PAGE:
In other example embodiments, a method and apparatus for the detection of medical instruments and disposables within the body cavity are provided. In one embodiment, a system for the detection of surgical instruments includes an electronic tag comprising a non-linear element and an antenna, and a transmitter/receiver having a first antenna operable to transmit a first electromagnetic signal, and an second antenna operable to receive a second electromagnetic signal emitted by the electronic tag in response to the first electromagnetic signal. The second electromagnetic signal is a harmonic of the first electromagnetic signal.
Embodiments of the invention may provide a number of technical advantages. Embodiments of the invention may include all, some, or none of these advantages. In one embodiment, existing electronic article surveillance or resonant reflective tagging is utilized in which an EAS and/or resonant reflective tag is embedded in or attached to a surgical instrument, disposables, operating towels and the like. By integrating an EAS and/or resonant reflective tag during the manufacturing process or applying said tag post-manufacturing will allow for traceability of said tagged device to be detected by the multi-functional electromagnetic detection device.
Other technical advantages are readily apparent to one skilled in the art from the following figures, descriptions, and claims.
Various embodiments of the present invention may incorporate one or more types of detection techniques including Electronic Article Surveillance (EAS), Radiofrequency Identification (RFID) and metal detector technology, and improvements thereto.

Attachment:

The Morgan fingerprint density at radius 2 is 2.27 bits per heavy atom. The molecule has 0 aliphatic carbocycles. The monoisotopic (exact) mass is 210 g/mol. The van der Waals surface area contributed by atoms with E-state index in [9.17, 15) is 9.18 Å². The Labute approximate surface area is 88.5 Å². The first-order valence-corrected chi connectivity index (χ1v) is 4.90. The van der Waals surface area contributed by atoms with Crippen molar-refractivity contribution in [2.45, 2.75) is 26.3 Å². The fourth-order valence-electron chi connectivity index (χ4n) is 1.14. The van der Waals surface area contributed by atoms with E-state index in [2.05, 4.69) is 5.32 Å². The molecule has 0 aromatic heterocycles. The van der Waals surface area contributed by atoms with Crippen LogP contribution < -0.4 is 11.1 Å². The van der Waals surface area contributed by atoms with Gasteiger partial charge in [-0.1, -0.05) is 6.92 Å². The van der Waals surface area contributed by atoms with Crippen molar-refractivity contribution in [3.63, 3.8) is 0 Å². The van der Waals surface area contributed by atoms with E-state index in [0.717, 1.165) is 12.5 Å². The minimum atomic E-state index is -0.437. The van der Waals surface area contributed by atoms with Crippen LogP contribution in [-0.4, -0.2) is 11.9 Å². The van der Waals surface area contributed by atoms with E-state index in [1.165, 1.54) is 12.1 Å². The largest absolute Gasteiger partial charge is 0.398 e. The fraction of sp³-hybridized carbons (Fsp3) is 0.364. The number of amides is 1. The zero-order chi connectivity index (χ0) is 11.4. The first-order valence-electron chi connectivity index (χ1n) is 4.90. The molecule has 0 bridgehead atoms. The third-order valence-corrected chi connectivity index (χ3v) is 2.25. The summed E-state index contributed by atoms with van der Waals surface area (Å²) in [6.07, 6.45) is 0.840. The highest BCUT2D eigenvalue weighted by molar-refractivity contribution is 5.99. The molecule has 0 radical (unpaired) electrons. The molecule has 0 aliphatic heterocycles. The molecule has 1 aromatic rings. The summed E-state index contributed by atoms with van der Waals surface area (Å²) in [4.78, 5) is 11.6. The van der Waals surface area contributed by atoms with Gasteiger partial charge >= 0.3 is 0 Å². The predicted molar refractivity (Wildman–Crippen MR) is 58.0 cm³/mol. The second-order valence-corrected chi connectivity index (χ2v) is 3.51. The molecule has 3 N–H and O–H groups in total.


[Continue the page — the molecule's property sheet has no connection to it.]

These techniques may share certain characteristics. First, they may use electromagnetic fields to detect or communicate over a short distance (usually up to a few meters). Second, they may employ a defined detection zone through which the item or person being monitored passes. Third, for the general public, they may generally involve brief exposure times, typically up to a few seconds. Under certain circumstances longer lasting exposures up to a few minutes are possible. Fourth, for occupational exposures, extended exposure times up to the length of a work shift may occur.
The three above types of systems may differ in principle by the information content being transferred and the nature of the receivers on the “targets.” EAS and metal detector systems may be configured to respond by indicating the presence of the target within the detection area. RFID tags or transponders may be capable of transmitting more elaborate information such as identification codes, etc. The electromagnetic fields interact with special sensors (so called “tags”) for EAS, integrated circuit “chips” in RFID tags or transponders, and conductive objects for metal detectors.
An EAS system may operate, for example, as follows. A transmitter sends a signal at defined frequencies to a receiver. This creates a surveillance area, for example, at a check-out counter aisle or a retail store exit. Upon entering the area, a tag or label with special characteristics creates a disturbance, which is detected by the receiver. Various embodiments of the EAS system can vary according to the method by which the tag or label disrupts the signal.